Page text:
Water travels in a cycle, yes it does!
Water travels in a cycle, yes it does!
It goes up as evaporation,
And forms clouds as condensation,
Then comes down as precipitation yes it does!

Fine Arts
One of the nice things that often comes out of a storm is a rainbow in the sky. We love rainbows!  We’ve done quite a few rainbow stuff in the past and it never gets old.  We did a cute ROYGBIV activity – the kids made a face with rainbow hair and put a “Roy G. Biv” nametag underneath.  Gwen thought it was quite funny; she’s at an age where she gets a lot of the humor.  They each told me what the colors reminded them of – red for roses, orange for pumpkins, yellow for bananas and so forth. 

We stapled cloud-shaped construction paper together and filled it with cotton balls to make it puffy.  Gwen made a rain cloud with blue construction paper and Josiah made a rainbow cloud with different colors.  They had to put faces on their clouds to personify them. 


Math

A fun little match activity from our D is for Downpour week was counting raindrops, which I took out for this week.  We took turns guessing the amount of raindrops, counting out raindrops and so forth.  Since stormy weather makes you want to cozy up underneath a nice, warm quilt, we did a quilt math worksheet, where we colored in the various shapes that constructed the pattern and then counted the shapes.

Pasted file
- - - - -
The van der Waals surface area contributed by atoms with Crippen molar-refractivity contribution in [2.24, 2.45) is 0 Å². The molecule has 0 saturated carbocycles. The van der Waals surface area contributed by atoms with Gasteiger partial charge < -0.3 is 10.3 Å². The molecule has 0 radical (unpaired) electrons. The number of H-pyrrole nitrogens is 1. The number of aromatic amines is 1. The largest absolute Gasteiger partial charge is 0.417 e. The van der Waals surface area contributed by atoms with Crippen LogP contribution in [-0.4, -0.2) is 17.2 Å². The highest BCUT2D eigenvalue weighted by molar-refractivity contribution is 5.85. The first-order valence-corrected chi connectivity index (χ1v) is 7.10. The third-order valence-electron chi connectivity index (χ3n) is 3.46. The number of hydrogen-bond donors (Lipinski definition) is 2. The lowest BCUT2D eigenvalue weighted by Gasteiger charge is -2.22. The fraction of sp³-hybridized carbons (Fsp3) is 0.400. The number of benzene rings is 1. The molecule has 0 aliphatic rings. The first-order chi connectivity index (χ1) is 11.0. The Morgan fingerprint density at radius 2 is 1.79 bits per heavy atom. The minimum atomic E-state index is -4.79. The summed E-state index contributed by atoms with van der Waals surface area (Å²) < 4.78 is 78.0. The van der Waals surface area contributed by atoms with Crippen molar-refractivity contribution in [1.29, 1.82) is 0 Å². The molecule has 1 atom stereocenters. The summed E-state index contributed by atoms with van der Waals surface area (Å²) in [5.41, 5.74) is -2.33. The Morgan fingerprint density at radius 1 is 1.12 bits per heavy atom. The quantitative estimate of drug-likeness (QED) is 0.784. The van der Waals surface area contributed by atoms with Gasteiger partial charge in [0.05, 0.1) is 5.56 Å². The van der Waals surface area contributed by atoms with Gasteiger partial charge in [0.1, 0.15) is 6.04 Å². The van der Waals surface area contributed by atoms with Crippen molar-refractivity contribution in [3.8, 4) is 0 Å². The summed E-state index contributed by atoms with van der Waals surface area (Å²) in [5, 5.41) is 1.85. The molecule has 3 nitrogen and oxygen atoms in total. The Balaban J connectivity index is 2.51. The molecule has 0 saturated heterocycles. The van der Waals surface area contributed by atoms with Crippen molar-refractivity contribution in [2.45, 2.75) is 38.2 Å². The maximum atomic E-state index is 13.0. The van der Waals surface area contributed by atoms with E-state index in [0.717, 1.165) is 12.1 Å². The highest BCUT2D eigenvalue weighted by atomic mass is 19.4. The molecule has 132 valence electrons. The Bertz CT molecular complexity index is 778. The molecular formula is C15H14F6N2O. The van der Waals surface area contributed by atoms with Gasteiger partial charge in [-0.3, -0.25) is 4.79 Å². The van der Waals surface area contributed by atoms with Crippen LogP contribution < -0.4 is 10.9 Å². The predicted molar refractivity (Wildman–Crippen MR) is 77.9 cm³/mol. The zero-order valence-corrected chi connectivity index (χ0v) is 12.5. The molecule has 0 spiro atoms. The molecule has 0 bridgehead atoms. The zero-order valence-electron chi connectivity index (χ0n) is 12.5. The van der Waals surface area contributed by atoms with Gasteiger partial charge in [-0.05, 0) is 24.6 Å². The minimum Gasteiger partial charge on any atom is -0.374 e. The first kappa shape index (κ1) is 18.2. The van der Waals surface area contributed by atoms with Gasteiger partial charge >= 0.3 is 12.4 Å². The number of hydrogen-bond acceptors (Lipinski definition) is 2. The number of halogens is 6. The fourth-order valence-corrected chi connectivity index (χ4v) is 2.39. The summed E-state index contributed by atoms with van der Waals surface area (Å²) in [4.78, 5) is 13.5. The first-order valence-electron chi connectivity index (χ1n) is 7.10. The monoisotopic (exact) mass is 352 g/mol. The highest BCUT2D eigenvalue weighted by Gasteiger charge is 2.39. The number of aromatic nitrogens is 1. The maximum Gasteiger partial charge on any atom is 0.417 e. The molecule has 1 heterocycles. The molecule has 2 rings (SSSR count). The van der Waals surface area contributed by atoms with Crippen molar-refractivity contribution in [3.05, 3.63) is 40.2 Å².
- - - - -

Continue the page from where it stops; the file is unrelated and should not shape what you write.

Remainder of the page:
Science
One of the neat things that the boy in the story observes is that, when it’s dark, he can hear things better.  The grandfather explains that it’s because he’s not trying to see at the same time; he’s just paying attention to his other senses.  We used boy and girl pictures and labeled the fives senses; I also took the time to explain how people with hearing or sight disabilities often have stronger senses to make up for the one that’s lost.

 We looked at stack of weather-related cards.  First we discussed each term and then I laid them out and asked the kids to find specific ones. 

After reading a bunch of cloud stories we made a cloud flipbook, each of us using cotton balls to create a different type of cloud – cirrus, cumulus and stratus.  This was simple but fun!  We talked about the water cycle and pasted together a simple chart showing the sun for evaporation, a cloud for condensation and raindrops for precipitation.  Of course we sang the water cycle song again!